And I think part of that was that his he had a twin sister and five other sisters. And so he was just raised in a home where the guys really looked out for the girls and with him having a twin, he said on his first day of kindergarten, his mom and dad really talked to him about you. Make sure you take care of Connie and you do this and you do that and make sure she has her book bag and her coat and just all these things.
So he was always used to looking out for a woman.
Yeah, I love that. That's really sweet. Family of origin can shape you.
By way of a sidenote, I interviewed Char’s daughter, Liz, in an earlier Handle with Care episode. Liz is a dentist who was injured at work. If you haven’t listened, make that your next listen…and I talk about her love for her dad, Roy.
Well, and I remember Liz talking even in her interview, and still she just your daughter carries with her such an impact that he had as a father in her life, you know, and just carrying that in a really powerful way.
Yeah, yeah. He really was an amazing father. And she had a really rough time when he got sick and and when he died, I think she was it was is difficult while he was sick, as it was when he died for her.
Roy started to get sick in 2005. His initial diagnosis was grim, just a few months. In the end, he lived for two and a half years past his diagnosis.
How did you feel when you first got the news?
Oh, when I first got the news, I mean, I was absolutely devastated. You know, you go to the doctor and you know you know that it's something is just not right. And so you're expecting bad news and maybe even cancer because cancer really runs in his family. So you know that maybe there's cancer, but you never expect someone to say three to four months to live.
That is just I mean, I I got goosebumps just now saying that again, because it's just the most shocking news. It's just the most shocking news.
You walk into a doctor's office, one person, and you come out almost a widow named.
What did a particularly challenging like day or moment like, as you think about those 30 months, what was a particularly hard time for you?
Well, just. I guess maybe sleeping I think sleeping was was sort of difficult because, you know, you have when there's something on your mind or even you don't think it's on your mind and you wake up during the night, I don't know what it is about the human brain, but certainly for my brain, when I wake up during the night, I have the very worst thoughts, just horrible, horrible thoughts.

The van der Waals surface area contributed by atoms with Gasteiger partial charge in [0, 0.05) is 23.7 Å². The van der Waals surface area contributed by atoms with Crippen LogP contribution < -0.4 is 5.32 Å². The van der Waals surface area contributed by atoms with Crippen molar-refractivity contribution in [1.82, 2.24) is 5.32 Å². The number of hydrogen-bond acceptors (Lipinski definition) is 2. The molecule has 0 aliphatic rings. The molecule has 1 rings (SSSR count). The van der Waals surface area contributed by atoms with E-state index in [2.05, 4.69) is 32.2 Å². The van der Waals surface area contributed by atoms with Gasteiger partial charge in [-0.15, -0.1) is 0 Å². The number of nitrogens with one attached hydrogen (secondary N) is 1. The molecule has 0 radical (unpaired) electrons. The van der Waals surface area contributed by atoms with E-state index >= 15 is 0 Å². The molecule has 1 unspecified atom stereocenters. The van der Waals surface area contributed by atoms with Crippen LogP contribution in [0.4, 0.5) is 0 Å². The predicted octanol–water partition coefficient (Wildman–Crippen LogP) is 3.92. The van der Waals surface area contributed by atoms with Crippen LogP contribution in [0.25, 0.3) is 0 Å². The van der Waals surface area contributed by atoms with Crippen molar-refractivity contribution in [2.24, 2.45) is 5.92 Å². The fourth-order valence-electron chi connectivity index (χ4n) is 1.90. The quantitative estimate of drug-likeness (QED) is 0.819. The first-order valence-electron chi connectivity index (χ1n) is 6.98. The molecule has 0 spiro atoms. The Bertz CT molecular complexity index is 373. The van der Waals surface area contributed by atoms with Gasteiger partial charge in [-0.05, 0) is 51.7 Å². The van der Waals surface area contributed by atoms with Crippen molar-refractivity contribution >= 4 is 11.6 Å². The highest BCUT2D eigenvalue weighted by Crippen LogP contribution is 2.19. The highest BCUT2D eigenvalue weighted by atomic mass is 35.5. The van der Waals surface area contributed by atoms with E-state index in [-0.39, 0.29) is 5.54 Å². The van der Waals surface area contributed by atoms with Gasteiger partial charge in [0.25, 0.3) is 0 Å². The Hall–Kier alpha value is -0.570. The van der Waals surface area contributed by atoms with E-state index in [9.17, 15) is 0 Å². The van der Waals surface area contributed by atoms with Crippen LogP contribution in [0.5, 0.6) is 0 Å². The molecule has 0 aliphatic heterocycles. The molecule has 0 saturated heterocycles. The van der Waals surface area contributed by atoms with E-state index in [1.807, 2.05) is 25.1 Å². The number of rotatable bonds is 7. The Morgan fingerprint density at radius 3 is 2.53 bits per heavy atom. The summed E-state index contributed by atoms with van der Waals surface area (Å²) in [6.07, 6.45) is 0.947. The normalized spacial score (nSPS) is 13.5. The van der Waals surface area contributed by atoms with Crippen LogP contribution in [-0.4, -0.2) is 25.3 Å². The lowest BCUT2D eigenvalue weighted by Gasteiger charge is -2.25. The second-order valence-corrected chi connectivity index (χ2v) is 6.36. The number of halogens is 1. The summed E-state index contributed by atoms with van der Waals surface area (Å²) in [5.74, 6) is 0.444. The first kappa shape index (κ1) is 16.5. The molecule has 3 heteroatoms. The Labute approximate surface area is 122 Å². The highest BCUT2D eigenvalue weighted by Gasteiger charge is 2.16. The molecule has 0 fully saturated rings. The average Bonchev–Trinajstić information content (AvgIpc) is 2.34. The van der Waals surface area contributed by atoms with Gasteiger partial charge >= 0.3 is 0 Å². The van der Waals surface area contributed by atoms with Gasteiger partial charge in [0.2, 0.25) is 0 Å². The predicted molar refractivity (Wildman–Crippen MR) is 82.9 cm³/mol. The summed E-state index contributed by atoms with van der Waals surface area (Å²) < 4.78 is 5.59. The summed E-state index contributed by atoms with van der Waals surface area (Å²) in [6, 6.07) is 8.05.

And trying to get back to sleep was just so difficult. And sometimes I'd wake up because of a dream. You know, I would just dream that I was at a funeral or mainly I would sort of dream I was at his funeral or I was a dream. I was picking out coffins or something.
And then your your psyche just wakes you up, you know, it just won't let you endure that for so long. So you wake up, then you're laying there, you know, and here's this person who, you know, sounds OK and seems OK.
But to know inside all this is going on. And one day. Yeah, I am going to be at your funeral. It just I just think sleeping was just the worst part of it all for me.
Oh yeah. Well and when you're not well rested, the challenge of meeting whatever the next day brings is all that much harder.
What, what was did you feel like you had a community of people around you that during those 30 months were supportive and helpful?
It was the most incredible time in my life. I normally have, you know, two or three really close girlfriends throughout life. I've not been a person with, you know, big crowds of girlfriends. I've always had, you know, two or three that were really close.
And for some reason during that time, I had so doggone many girlfriends, you know, things that happened. I had been in a a group at church. This pastoral care counseling had been trained to become a counselor.
And this other girl that was with me when we'd go out to visit family, she and I became so close. As a matter of fact, we were so close that when we went to the doctor appointment where we found out he had the three months to live, she was with us when I told her we were going to that this well, I'll go with you. And and my sister in law had told me also she'd just take someone with you when you go to the doctor to get this report so somebody can take notes on what the doctor says.
Because my husband's sister, had she's been through all three or three or four of the siblings already dying from cancer. So she sort of knew the ropes on it. And so she said, take a friend.
So I took this friend and she was just she was just the most valuable resource and all. She was just so great. And I just I don't know.
Neighbors somehow became friendlier neighbors. You know, you just wave at the mailbox. Well, all of a sudden, you know, they're dropping by. And that whole 30 months, there were just I had this enormous support group.
It was so amazing.
Oh, that's so amazing, because some of the people I actually have not even seen since after his funeral. Yeah. And, you know, and yet, you know, during that time, you know, somebody would oh, like one day I got home from work and we've got a pretty big yard and lots of trees. And I mean, there were leaves every that first fall that October when we were when he was just feeling so weak and couldn't get the leaves or anything.